Schools Training

Coding for women: could I learn to program in a day?

11 FEB 2014

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This year, in case anyone missed the memo, is the “Year of Code”. The government announcement came last week, along with plans for all children to be taught to program computers in schools. I know next-to-nothing about coding, apart from the fact that far fewer girls than boys do it, and no one understands why.

So an invitation to learn to code in a day with a bunch of other women seemed too good an opportunity to pass up. Perhaps it would explain why there is such a gender gap in an industry that governs almost every part of our lives.The course run by Decoded, a digital training company, is typically offered to businesses that want all their employees, not just the developers, to understand the basics. I expected to go along, ask questions and make notes. Instead, I built an app that allowed me to trace a smartphone via geolocation. (I feel empowered just writing that sentence.) Here are a few more things I learned:

1 Girls don’t code. And when they do, they tend to come to it by a roundabout route.

Only 17% of the UK’s tech jobs are held by women, and in engineering, it’s even worse: just 8%, according to the ONS. Yet girls drop out of computer science well before they leave school. One study found that 83% of girls come out of school having learned no computer coding (compared with 67% of boys). Just 7% of all computer studies A-levels are taken by girls. This is despite the fact that the first algorithm designed to operate a machine was written by a woman, Ada Lovelace, in 1842. Education is not all though. Kathryn Parsons of Decoded studied ancient Greek and Latin before turning to code, while Robyn Exton of Geek Girl Meetup, who was also on the course, studied geography.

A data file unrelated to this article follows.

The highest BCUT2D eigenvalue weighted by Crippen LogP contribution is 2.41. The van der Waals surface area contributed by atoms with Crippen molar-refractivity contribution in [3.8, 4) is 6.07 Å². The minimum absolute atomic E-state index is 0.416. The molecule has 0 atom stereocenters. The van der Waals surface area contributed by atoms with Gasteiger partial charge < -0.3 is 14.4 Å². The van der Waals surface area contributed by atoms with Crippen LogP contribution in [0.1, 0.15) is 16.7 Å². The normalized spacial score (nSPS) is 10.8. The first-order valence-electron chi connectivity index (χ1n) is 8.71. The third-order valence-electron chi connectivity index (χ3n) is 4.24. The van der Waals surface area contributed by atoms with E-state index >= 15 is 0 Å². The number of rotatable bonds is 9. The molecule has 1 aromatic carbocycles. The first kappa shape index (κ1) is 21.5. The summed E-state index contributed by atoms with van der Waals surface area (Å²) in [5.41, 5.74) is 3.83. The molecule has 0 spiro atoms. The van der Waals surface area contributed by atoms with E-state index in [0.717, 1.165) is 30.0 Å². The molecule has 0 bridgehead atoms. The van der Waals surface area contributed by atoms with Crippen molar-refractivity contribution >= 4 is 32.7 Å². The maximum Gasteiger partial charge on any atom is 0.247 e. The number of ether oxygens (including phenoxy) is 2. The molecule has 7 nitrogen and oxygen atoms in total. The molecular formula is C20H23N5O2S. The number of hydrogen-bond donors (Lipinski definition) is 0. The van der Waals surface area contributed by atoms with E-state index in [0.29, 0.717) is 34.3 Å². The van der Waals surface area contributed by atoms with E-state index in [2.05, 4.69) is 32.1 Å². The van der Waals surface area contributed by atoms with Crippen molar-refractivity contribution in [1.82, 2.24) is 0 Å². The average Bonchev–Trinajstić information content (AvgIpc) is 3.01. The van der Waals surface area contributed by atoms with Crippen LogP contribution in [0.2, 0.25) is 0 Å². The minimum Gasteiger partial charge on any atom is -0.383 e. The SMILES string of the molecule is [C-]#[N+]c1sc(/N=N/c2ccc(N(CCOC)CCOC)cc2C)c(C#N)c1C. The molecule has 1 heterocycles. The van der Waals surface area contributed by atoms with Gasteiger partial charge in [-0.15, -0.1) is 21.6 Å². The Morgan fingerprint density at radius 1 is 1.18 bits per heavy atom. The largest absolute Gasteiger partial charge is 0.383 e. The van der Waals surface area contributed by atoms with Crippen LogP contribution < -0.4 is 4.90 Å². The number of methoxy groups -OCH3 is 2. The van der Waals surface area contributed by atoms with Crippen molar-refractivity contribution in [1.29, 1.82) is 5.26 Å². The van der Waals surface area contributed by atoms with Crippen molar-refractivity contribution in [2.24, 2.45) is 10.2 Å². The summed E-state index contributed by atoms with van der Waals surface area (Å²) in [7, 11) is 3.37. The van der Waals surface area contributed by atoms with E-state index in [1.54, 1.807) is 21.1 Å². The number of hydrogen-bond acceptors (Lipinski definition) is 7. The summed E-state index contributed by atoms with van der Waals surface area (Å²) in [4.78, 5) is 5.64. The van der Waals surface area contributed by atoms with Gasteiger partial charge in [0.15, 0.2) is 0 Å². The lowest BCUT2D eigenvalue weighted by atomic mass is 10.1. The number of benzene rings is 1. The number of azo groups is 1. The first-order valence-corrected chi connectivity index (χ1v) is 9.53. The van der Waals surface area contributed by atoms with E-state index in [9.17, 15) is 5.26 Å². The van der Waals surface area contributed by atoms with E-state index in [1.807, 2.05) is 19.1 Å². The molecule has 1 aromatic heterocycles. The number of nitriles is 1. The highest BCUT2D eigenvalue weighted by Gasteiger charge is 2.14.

2 Coding is the future

In turning something that could be fun into a weird-sounding Year of Code, the government has made it all about the economy; one report estimates that by next year there will be 700,000 unfilled ICT jobs in the EU. But even more than that, it’s about power. Almost everything we do is governed by technology. In a few years most of us have already stopped looking at paper maps, train schedules and telephone directories, so it isn’t much of a stretch to think that soon computers will run our lives. Not having the skills to power the machines that run our lives leaves us powerless. Parsons says: “In no other area of our lives do so many women say: ‘That’s just not how my brain works.'”


Read full article: The Guardian